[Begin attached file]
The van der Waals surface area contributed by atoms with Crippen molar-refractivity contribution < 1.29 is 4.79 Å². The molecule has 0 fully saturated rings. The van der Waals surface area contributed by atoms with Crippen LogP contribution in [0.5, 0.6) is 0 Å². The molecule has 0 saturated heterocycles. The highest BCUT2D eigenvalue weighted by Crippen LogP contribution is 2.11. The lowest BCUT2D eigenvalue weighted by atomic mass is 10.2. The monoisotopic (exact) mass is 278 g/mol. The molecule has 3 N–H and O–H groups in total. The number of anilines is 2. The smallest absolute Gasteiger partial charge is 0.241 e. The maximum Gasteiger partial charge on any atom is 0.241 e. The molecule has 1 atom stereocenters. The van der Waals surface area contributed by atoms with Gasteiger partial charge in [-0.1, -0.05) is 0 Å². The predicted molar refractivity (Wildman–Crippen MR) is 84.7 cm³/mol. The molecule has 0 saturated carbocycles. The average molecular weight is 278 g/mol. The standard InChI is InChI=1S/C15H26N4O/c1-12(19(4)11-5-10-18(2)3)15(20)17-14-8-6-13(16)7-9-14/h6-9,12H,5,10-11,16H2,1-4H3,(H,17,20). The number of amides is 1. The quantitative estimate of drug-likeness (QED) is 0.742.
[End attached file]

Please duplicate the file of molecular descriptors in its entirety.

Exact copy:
The van der Waals surface area contributed by atoms with Crippen molar-refractivity contribution < 1.29 is 4.79 Å². The molecule has 0 fully saturated rings. The van der Waals surface area contributed by atoms with Crippen LogP contribution in [0.5, 0.6) is 0 Å². The molecule has 0 saturated heterocycles. The highest BCUT2D eigenvalue weighted by Crippen LogP contribution is 2.11. The lowest BCUT2D eigenvalue weighted by atomic mass is 10.2. The monoisotopic (exact) mass is 278 g/mol. The molecule has 3 N–H and O–H groups in total. The number of anilines is 2. The smallest absolute Gasteiger partial charge is 0.241 e. The maximum Gasteiger partial charge on any atom is 0.241 e. The molecule has 1 atom stereocenters. The van der Waals surface area contributed by atoms with Gasteiger partial charge in [-0.1, -0.05) is 0 Å². The predicted molar refractivity (Wildman–Crippen MR) is 84.7 cm³/mol. The molecule has 0 saturated carbocycles. The average molecular weight is 278 g/mol. The standard InChI is InChI=1S/C15H26N4O/c1-12(19(4)11-5-10-18(2)3)15(20)17-14-8-6-13(16)7-9-14/h6-9,12H,5,10-11,16H2,1-4H3,(H,17,20). The number of amides is 1. The quantitative estimate of drug-likeness (QED) is 0.742.